WE RECOMMEND THE USE OF ROOTFS. AFTER UPGRADE THE ROOTFS FIRMWARE, ONLY TYPE 'ox-ctrl', 'ox-ctrl-test' OR 'ox-ctrl-volt' TO USE OX.
OX command line
$ ox-ctrl start
Use 'start' to run the controller with standard settings.
$ ox-ctrl debug
Use 'debug' to run the controller in debug mode (verbose).
$ ox-ctrl null
Use 'null' to run the controller as a null device. No data transfer is performed, OX will complete all I/Os succesfully. This mode is useful for testing the NVMe queues.
$ ox-ctrl null-debug
Use 'null-debug' to run the controller as a null device and show the debug information in the screen.
$ ox-ctrl --help
*** OX Controller *** An OpenChannel SSD Controller Available commands: start Start controller with standard configuration debug Start controller and print Admin/IO commands test Start controller, run tests and close admin Execute specific tasks within the controller null Start controller with Null IOs (NVMe queue tests) null-debug Null IOs and print Admin/IO commands Initial release developed by Ivan L. Picoli, the red-eagle -?, --help Give this help list --usage Give a short usage message -V, --version Print program version Report bugs to Ivan L. Picoli <firstname.lastname@example.org>
The same commands apply for VOLT media menager (ox-ctrl-volt).
$ ox-ctrl-test test --help
Use this command to run tests, it will start the controller, run the tests and close the controller. Examples: Show all available set of tests + subtests: ox-ctrl test -l Run all available tests: ox-ctrl test -a Run a specific test set: ox-ctrl test -s <set_name> Run a specific subtest: ox-ctrl test -s <set_name> -t <subtest_name> -a, --all[=run_all] Use to run all tests. -l, --list[=list] Show available tests. -s, --set=test_set Test set name. <char> -t, --test=test Subtest name. <char> -?, --help Give this help list --usage Give a short usage message -V, --version Print program version Mandatory or optional arguments to long options are also mandatory or optional for any corresponding short options. Report bugs to Ivan L. Picoli <email@example.com>.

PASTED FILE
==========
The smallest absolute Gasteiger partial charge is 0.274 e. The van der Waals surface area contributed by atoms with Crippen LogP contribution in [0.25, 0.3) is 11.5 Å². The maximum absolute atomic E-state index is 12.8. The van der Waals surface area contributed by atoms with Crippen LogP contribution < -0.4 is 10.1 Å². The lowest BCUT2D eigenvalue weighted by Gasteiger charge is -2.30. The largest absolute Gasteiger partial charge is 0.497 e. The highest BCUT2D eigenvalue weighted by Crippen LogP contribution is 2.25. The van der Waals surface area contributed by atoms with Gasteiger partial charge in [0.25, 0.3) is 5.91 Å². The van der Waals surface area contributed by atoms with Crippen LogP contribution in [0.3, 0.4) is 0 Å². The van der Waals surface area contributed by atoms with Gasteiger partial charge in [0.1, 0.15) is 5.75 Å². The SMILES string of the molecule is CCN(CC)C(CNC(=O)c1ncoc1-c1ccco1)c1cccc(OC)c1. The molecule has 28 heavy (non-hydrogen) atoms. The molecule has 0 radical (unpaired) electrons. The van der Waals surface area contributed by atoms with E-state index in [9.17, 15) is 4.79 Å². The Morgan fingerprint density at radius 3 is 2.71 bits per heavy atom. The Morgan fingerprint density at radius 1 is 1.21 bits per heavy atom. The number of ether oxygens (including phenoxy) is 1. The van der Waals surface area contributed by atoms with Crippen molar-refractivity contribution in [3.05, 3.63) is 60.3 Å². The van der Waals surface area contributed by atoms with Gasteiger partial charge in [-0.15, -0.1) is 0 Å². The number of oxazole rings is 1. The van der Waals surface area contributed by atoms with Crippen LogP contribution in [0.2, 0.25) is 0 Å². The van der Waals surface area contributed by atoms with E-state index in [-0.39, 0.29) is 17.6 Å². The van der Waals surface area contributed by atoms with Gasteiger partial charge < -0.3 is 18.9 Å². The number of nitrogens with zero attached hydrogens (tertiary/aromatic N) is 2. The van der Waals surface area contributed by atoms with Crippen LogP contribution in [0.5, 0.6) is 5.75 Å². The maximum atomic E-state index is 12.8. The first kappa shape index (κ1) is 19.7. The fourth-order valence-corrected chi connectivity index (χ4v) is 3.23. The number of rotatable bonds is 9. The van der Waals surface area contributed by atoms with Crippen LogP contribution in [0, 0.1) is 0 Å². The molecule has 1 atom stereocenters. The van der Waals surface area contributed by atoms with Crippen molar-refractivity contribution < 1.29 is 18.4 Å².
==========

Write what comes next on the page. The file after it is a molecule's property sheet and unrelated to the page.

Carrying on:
$ ox-ctrl-test admin --help
Use this command to run specific tasks within the controller. Examples: Show all available Admin tasks: ox-ctrl admin -l Run a specific admin task: ox-ctrl admin -t <task_name> -l, --list[=list] Show available admin tasks. -t, --task=admin_task Admin task to be executed. <char> -?, --help Give this help list --usage Give a short usage message -V, --version Print program version Mandatory or optional arguments to long options are also mandatory or optional for any corresponding short options. Report bugs to Ivan L. Picoli <firstname.lastname@example.org>.
$ ox-ctrl-test admin -l
OX Controller ADMIN Available OX Admin Tasks: - 'erase-blk': erase specific blocks. eg. ox-ctrl-test admin -t erase-blk (follow instructions within command) - 'create-bbt': creates a new bad block table for a specific channel. eg. ox-ctrl-test admin -t create-bbt (follow instructions within command)
OX layer registration:
Besides the DFC, OX is extensible to other devices through the layer registration interface. In order to use OX in other platforms, it is needed to develop the follow layers: - Interconnect handler: Here you map the NVMe registers according your platform, or make a Fabrics interconnection. - Media Manager: Here is the channel abstraction for the non-volatile memory, to be used by the other OX layers. - FTL: The same FTL can be used in any platform, but you can develop a new one and register it within the OX core.